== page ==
I saw many of my friends at the end--who had finished ahead of me, of course! Rose had absolutely crushed the course and ran a 7:43 pace. Really, that's amazing. The course has some serious ascents, and keeping the pace is extraordinary. Plus, her splits were really even. Impressive.

Okay. I'm sick of writing this report. Maybe I'll finish her up tomorrow.

Monday, January 19, 2009

Frostbite 15k Race Report

The race that wasn't.

Eight of us piled into one big truck and headed down to race on Sunday morning. Sure, it had been snowing, sure we could barely drive the snowy roads, sure they weren't expecting the snow to end any time soon.

But we are New England runners--hard core and determined. (and also maybe stupid?) We were sure that any race set for mid-January would go off no matter what. Why else hold a race in January, after all? Of course there might be a little chill in the air, a little snow on the ground, a little ice here and there! But what's 10 inches of driving snow among friends?

Apparently the Rayhnam police did not concur. They shut the race down. We were deflated.

Fuck them. We decided to run the race anyway. We found a few runners from other clubs and set out. The footing was, well, not very good. We were determined, however. We may be running 9 minutes per mile, but we were going to run, damn it!

It was actually very beautiful outside. The snow was the heavy, wet type, and it covered the tree branches in thick clumps. I tried to appreciate it, and the company of other, like-minded crazy people who think it's normal to run 10 + miles in a snowstorm. The snow had really accumulated by the time we had run about 7 miles. It became increasingly difficult to getting footing, and most of us stupidly didn't have yaktraks on (or whatever those things are called). We slipped all over the place, tried not to curse, and finally made it back to the race start.

It was a disappointment not to race. I was feeling the need to suck wind violently and really hurt. However, even had the race gone off I wouldn't have been able to really race it. sad, sad, sad.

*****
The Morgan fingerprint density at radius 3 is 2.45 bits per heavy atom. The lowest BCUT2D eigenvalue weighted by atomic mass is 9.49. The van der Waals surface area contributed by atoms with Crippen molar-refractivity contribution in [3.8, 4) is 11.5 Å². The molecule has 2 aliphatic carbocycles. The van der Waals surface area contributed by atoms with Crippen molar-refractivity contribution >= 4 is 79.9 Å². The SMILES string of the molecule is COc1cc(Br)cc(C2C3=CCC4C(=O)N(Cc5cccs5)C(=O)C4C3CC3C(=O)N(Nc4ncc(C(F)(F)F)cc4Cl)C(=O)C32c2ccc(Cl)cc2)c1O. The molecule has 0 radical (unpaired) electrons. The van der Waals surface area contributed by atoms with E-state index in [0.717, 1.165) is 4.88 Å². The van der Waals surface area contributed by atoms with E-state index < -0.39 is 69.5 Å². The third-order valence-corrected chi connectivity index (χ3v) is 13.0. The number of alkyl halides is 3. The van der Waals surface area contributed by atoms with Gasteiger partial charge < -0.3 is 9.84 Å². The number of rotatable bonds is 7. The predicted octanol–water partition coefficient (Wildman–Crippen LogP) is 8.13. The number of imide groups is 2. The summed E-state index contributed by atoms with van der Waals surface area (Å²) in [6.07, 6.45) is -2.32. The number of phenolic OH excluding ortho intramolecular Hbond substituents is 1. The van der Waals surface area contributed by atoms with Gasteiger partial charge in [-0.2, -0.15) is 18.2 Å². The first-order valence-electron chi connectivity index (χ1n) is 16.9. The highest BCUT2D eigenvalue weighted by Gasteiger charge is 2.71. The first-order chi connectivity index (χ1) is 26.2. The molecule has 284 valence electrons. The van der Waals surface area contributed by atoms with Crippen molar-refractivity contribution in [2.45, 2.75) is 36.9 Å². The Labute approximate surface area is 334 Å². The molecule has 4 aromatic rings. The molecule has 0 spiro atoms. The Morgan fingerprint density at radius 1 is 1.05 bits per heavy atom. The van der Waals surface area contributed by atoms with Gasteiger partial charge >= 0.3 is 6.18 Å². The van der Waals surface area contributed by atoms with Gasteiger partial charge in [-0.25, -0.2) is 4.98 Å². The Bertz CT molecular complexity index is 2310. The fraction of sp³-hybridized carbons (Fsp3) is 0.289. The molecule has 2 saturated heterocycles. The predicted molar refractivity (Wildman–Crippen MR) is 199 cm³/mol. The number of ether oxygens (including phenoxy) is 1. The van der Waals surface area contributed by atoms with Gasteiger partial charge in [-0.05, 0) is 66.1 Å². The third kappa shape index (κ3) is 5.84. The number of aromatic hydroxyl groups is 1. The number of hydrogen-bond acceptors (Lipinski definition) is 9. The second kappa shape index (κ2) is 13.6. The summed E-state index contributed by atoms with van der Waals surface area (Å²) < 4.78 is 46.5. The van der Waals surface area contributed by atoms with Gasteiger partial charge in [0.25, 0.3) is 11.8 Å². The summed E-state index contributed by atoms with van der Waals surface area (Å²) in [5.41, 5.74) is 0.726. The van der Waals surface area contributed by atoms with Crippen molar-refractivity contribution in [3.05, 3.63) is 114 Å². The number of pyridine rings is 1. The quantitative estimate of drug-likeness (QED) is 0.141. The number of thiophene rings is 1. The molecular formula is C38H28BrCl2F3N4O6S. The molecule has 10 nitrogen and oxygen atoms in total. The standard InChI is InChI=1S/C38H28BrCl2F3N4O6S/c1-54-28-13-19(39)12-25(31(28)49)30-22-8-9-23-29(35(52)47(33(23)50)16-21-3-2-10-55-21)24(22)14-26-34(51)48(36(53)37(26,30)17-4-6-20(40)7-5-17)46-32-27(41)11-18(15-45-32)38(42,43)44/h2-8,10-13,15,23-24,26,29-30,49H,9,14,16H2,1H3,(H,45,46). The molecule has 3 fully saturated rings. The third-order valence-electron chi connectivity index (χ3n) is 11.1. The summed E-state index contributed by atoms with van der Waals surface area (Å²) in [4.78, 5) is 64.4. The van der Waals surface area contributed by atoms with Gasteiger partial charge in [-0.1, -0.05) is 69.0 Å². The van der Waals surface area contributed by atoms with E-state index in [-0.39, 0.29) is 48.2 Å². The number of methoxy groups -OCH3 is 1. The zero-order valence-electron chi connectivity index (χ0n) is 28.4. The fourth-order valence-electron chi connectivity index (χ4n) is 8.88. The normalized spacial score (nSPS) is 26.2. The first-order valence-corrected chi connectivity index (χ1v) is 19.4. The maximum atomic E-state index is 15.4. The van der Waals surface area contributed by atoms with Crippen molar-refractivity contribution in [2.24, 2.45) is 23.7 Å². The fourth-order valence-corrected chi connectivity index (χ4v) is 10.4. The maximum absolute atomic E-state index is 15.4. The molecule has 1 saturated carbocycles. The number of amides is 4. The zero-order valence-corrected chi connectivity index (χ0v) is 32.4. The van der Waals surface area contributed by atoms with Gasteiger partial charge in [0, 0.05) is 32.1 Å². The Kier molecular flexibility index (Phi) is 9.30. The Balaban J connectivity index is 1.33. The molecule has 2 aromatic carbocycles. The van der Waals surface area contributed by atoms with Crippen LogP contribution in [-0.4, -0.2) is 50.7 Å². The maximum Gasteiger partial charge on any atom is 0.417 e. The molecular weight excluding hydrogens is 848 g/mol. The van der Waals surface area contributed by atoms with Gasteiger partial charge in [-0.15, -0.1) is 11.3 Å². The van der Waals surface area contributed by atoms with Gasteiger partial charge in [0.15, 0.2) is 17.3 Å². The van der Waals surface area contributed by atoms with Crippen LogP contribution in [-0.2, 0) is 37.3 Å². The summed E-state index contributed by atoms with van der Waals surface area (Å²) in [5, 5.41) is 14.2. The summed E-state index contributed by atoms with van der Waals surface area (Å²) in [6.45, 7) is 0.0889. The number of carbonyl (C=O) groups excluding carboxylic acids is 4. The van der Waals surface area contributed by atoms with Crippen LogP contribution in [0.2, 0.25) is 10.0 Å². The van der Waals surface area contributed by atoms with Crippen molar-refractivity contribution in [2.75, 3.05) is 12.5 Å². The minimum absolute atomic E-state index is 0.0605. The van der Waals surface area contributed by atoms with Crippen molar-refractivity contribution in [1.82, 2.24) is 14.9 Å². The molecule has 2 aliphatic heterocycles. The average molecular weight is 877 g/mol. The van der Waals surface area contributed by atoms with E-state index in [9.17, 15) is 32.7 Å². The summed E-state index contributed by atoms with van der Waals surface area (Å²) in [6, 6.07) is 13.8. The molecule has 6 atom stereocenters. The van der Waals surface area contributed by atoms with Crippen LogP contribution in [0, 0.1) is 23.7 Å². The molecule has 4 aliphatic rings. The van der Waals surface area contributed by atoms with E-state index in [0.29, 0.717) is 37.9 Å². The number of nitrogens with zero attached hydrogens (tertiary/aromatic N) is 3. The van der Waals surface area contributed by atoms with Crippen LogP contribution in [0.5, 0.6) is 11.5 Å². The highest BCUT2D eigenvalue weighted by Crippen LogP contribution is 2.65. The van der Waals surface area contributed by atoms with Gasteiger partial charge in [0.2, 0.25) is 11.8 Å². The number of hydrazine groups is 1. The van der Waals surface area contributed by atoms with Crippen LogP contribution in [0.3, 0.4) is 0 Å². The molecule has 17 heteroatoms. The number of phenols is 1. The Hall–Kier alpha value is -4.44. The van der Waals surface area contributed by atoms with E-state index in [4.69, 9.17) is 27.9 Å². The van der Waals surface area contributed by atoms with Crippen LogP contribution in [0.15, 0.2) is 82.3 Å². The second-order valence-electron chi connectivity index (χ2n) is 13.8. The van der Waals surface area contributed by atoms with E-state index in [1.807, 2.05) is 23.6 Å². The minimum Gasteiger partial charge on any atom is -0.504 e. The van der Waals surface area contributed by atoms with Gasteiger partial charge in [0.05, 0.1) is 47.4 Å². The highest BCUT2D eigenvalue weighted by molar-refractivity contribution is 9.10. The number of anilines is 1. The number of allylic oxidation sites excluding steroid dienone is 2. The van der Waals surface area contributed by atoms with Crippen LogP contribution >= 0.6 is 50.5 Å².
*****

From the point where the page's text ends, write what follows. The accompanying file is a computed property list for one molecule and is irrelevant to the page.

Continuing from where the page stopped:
I've never wanted to move to the south more than I have wanted to this winter. I'm a Mainer, born and bred, and a little wintertime weather doesn't usually affect me that much. But it's been a bitterly cold and snowy winter so far in New England. And it's only mid-January. We have a long way to go.

Next up: Boston Prep 16 Miler. I haven't run more than 11 at one time since--- ummmmmm. Since a long, long time. This race should be interesting! I'm hoping to finish with my chin up. That would be good.

Friday, January 16, 2009

Oh, it's so hard to be good....

I've been chastising myself quite a bit lately. I swore after Worlds I would just chill for awhile and not worry about progress. I convinced myself that progress would be made if I just gave myself a break, both physically and mentally.

The problem is, it's been a real struggle to get back to the mental state that allows me to focus completely on my goals in triathlon. Of course there is daily fare that doesn't allow me to focus completely. I work, I have three demanding (but lovable, OF COURSE) little cherubs and also a spouse (cherub 4), and I do have a house, though I would be lying if I said I keep it tidy. But outside of those things I have been very good in the past 3 years of just devoting everything else to my athletic pursuits.

Right now, though, I am struggling. I still do the workouts, but my mind is in outer space. I'm distracted. I'm distracting myself. It's almost as as if my brain is refusing to hunker down and focus exclusively on one thing. It's gotten a taste of the rest of life, and suddenly it wants to do other things-read, write, plant, stare at the wall and think.

This week I was quite good. I ate relatively well, I completed nearly all of the workouts I was supposed to. But relatively well is not going to bring me the season I want. I know that. Each morning I wake with the idea that THIS will be the day I fully commit. But then by noon I've had a handful of chocolate chips, a slab of coffee cake, too much coffee, and I contemplate going out to dinner with xxx friend instead of getting in that second workout.

It's not too late. And I'm pretty good about forgiving myself and moving on. But I've got to get my act together, because one's base DOES count. Late January to Late July is not that long a stretch of time. I need to get it done.

I need some MOJO. If you have any--please send it my way.

Friday, January 9, 2009

My Dog Does This Thing....

I think my dog is a perverted old man.
In dog years he between 91-98 years old if you use the old seven years = one human year thing.
So he's old.
He smells.
He has rotten teeth.
He hobbles around pathetically. He has trouble getting up and down stairs. It takes him a half hour to sit down.
He sleeps all day.
He's deaf.